I loved it, but that was just the start of the day. After that I went on dozens of rides (ok, eight, but still…); some where traditional roller coasters, with visual elements, some were full on movie type experiences, just with a moving car, and one was a good old fashioned log flume. They blended movie and theatre in a way only Hollywood can do I reckon, and none of them failed to impress in one way or another. I certainly enjoyed myself anyway. And as a ‘lone rider’ I got to jump most of the queues, as they use you to fill up empty seats in the cars, so I can’t complain about that now can I?
The only let down was the pitiful selection of vegan or even veggie food. I was stuck paying $15 for a grilled vegetable roll, which was only slightly less disappointing than the bone dry roast potato I had later on. I’m telling you, if you’re veggie or vegan, take your own food with you to Universal Studios. You’ll save yourself a lot of effort trying to find something to eat (and a good few bucks as well!).
My last day in Los Angeles was an odd one. I was flying out from LAX at 10pm that night, but I had to check out of the hotel by 11am, so what to do with myself (and my bags) in the intervening eleven hours? Well, there was just one thing left on my list – Santa Monica. A quick check on the map showed it to be right down near LAX, and so a plan was formed.
After checking out I lugged my luggage (ho-ho!) down to Union Station and jumped on the FlyAway shuttle for $7 down to the airport. Once there I called a left luggage delivery and collection service to come get my bag for storage ($20 for collection, storage and delivery back to the terminal), then I jumped on the free car park shuttle bus to the LAX Transit Centre (bus station). $1 on the number 3 bus and I was in Santa Monica. I tell you all this because it took some working out, and when I’ve done something clever and inventive I like to show off, lol.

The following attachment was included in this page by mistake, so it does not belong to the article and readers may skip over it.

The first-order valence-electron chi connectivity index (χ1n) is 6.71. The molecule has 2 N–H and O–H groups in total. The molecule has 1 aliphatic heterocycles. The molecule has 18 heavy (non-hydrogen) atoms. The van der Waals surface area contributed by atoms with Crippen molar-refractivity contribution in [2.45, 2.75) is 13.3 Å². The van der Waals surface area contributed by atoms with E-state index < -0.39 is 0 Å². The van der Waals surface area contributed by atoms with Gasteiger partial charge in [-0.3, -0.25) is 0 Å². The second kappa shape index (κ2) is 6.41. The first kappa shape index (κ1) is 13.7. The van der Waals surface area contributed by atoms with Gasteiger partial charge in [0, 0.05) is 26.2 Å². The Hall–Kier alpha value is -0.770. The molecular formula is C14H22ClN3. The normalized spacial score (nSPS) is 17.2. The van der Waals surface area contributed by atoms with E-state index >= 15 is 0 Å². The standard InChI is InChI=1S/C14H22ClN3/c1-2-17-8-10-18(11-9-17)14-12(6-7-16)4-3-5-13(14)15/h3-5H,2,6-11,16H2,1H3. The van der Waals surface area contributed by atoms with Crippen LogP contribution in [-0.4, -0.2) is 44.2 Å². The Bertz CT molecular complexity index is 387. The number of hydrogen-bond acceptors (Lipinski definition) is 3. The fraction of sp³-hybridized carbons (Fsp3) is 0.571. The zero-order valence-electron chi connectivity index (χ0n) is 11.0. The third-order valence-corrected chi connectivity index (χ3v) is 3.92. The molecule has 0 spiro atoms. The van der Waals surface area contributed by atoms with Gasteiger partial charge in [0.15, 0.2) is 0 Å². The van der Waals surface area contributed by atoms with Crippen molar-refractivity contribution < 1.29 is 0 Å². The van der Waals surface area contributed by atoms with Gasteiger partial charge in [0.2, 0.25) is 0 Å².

It was a lovely day down in Santa Monica. I didn’t do anything special, just walked up and down the beach, strolled along the pier, took another headstand photo…
then went to get something to eat at a vegan restaurant I’d found on Happy Cow.
It says a lot to me that, for the same amount as I paid for a nasty veggie roll at Universal Studios, I got this delicious macrobiotic burger and fries in Santa Monica. Still a sizable hunk of dough for a burger, but infinitely more value for money.
My other reason for visiting Santa Monica is so that I could visit the LA Sivananda Centre, and squeeze in a yoga session before I got on a plane and flew 15 hours to Australia. I had to walk a heck of a long way to find it, my written directions being a lot less detailed than would have been preferred, but find it I did, and just in time.
I won’t go into detail now about the class now, as I’m going to do a Sivananda Yoga in California post after this one, but it was an excellent session with a very warm and giving teacher, and I felt great coming out of there. More than ready for my mammoth flight to the other side of the world anyway.
I’m in Australia now, near Perth (Toodyay) on my brother’s 100 acre plot, just chilling out (and by that I mean baking in 40 degree heat!), planning what my next move is. I’ve got lots of ideas but nothing definite yet. I should figure that out in the next few days, and when I know you’ll know.
In the meantime have a great new year everyone, and remember to party like the world didn’t end; coz it didn’t, okay?